Our mission: To protect and enhance the quality of life for domestic, farm and wild animals in B.C.



This web page contains basic information for the care of rabbits. For more detailed information, please consult other professional resources such as your veterinarian or one of the many books available about rabbit care. 

Rabbits are intelligent social animals who require caring, attentive and affectionate keepers. Their average life span, depending on size and breed, is generally between 7 to 12 years. They are exceptionally clean animals that can easily be house trained and nurtured to become affectionate companions.

Download a PDF version of Rabbit Care information.

Learn more about care with our interactive rabbit care guide.

Spaying & neutering

Each year, the BC SPCA receives hundreds of unwanted rabbits that are either surrendered or found stray. BC SPCA shelters and adoption centres spay or neuter all rabbits prior to adoption. Spaying and neutering are surgeries that will prevent rabbits from being able to reproduce. If you adopt a rabbit that has not had the surgery done, please have your rabbit spayed or neutered. The procedure can be done as young as 4½ months of age. Consult your veterinarian if your rabbit is 5 years or older. Having the surgery done will not only prevent unwanted litters but spaying or neutering will also:

  • Prevent your rabbit from spraying urine to mark territory;

  • Decrease aggressive behaviours such as biting, lunging, circling and growling;

  • Make litter box training easier;

  • Prevent cancers from developing – almost 80% of unspayed females will develop uterine cancer.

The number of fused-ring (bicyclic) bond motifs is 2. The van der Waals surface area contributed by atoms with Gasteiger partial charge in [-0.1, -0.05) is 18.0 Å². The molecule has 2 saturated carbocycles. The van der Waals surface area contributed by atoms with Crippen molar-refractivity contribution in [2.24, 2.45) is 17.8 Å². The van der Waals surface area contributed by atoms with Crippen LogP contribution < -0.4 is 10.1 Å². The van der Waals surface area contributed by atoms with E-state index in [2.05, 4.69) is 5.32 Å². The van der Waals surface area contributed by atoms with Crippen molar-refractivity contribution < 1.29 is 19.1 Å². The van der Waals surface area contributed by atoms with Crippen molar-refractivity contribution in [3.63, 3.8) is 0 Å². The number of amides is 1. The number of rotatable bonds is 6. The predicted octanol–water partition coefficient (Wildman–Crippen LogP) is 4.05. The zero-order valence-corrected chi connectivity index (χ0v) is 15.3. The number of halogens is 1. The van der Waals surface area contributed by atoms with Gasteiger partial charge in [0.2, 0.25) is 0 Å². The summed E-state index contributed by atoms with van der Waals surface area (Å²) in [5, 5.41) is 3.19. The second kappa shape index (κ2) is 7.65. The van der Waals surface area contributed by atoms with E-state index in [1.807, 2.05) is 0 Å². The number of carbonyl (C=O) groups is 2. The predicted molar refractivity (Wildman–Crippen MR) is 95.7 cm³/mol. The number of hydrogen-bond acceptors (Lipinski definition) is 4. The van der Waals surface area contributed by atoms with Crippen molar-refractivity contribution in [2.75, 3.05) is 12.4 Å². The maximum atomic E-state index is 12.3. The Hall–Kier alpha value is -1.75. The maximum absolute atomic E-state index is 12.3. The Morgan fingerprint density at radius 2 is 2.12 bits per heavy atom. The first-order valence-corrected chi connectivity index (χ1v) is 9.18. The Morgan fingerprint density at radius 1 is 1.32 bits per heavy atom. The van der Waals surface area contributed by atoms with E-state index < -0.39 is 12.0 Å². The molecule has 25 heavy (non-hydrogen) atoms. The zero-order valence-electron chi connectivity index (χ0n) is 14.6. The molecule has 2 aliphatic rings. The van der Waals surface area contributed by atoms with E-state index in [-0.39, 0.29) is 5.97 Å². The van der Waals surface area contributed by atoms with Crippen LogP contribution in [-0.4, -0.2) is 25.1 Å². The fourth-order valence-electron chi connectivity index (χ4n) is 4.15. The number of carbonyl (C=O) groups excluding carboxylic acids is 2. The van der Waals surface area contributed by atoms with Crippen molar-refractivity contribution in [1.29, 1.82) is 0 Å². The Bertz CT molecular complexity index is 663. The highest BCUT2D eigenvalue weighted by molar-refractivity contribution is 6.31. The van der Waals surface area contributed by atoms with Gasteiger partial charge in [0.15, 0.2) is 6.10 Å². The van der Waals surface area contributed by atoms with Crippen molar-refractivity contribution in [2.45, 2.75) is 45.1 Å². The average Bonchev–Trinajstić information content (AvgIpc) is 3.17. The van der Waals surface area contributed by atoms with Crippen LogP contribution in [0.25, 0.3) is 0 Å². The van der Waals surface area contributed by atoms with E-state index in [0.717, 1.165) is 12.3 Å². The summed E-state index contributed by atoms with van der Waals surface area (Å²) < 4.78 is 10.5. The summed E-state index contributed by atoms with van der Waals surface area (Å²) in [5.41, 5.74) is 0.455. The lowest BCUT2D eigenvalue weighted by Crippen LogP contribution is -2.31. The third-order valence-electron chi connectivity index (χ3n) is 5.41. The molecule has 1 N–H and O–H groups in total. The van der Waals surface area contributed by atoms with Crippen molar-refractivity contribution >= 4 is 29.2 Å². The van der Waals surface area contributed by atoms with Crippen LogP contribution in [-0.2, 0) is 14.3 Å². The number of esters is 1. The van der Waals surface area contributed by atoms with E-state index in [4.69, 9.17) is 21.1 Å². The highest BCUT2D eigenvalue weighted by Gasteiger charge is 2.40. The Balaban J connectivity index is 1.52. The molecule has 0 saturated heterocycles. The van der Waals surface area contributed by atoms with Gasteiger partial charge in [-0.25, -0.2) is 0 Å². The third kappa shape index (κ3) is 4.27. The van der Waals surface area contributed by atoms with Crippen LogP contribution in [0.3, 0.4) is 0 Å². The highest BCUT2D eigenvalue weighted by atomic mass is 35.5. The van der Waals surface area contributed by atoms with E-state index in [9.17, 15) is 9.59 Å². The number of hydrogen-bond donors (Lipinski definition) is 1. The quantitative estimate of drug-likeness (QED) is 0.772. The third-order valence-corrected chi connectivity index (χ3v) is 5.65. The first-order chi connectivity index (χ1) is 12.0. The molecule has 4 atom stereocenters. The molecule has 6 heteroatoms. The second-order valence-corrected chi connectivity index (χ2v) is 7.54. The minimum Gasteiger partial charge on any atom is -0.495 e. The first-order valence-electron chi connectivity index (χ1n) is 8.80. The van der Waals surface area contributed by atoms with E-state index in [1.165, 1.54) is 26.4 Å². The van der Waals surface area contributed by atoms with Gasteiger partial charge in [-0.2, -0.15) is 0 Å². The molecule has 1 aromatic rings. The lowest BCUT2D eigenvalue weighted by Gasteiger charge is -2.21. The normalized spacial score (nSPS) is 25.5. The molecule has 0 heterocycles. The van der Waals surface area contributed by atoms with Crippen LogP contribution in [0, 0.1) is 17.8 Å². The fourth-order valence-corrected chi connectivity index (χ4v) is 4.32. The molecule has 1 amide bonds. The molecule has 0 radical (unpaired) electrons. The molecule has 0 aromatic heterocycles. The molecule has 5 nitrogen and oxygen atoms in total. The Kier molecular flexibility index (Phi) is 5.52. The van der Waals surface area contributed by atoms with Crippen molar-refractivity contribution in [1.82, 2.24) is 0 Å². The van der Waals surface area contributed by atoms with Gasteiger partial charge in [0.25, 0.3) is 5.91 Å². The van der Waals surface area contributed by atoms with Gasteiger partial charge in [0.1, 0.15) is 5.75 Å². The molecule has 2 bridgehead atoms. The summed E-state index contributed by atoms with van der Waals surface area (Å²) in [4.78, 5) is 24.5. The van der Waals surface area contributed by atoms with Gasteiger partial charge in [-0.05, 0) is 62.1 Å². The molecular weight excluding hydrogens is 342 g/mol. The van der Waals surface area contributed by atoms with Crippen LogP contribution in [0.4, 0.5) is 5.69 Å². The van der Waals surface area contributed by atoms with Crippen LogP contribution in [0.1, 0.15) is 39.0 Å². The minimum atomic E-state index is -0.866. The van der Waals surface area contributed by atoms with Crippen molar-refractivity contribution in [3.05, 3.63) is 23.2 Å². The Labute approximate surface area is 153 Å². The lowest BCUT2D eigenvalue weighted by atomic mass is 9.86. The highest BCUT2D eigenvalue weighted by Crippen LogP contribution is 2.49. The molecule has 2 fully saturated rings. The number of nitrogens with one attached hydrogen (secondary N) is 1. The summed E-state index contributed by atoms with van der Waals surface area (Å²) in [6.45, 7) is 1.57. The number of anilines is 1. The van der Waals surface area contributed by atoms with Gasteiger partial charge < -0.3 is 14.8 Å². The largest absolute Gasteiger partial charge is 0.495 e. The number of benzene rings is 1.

The BC SPCA recommends that like all pets, rabbits should be kept indoors where they can be cared for, played with, and become part of the family. The exact amount of space your rabbit will need depends on the size and breed of your rabbit — the more space the better. For the average Netherland Dwarf rabbit, your cage should be not less than 3.5 feet long by 2 feet wide by 2 feet high. In general, your rabbit's cage should be big enough to fit a hide-away (covered area for resting and hiding), food and water bowls, a litter box and still allow your rabbit to take three hops from end to end. Consider a cage that is made of a non-chewable material (e.g., metal or hard plastic) with a door that opens from the side rather than the top, that way, when getting her exercise, your rabbit can run (or be herded) into her own cage and not always be forced into her "prison cell." The floor of the cage or hutch should be solid as wire mesh can hurt rabbit feet. Enrich the cage with toys (e.g., paper bags, cat toys or hard plastic baby toys) and things to chew (e.g., mats, baskets or balls made of untreated maise, seagrass or willow). Provide fresh hay or wood shavings (such as aspen) for bedding. You can also use a blanket as bedding.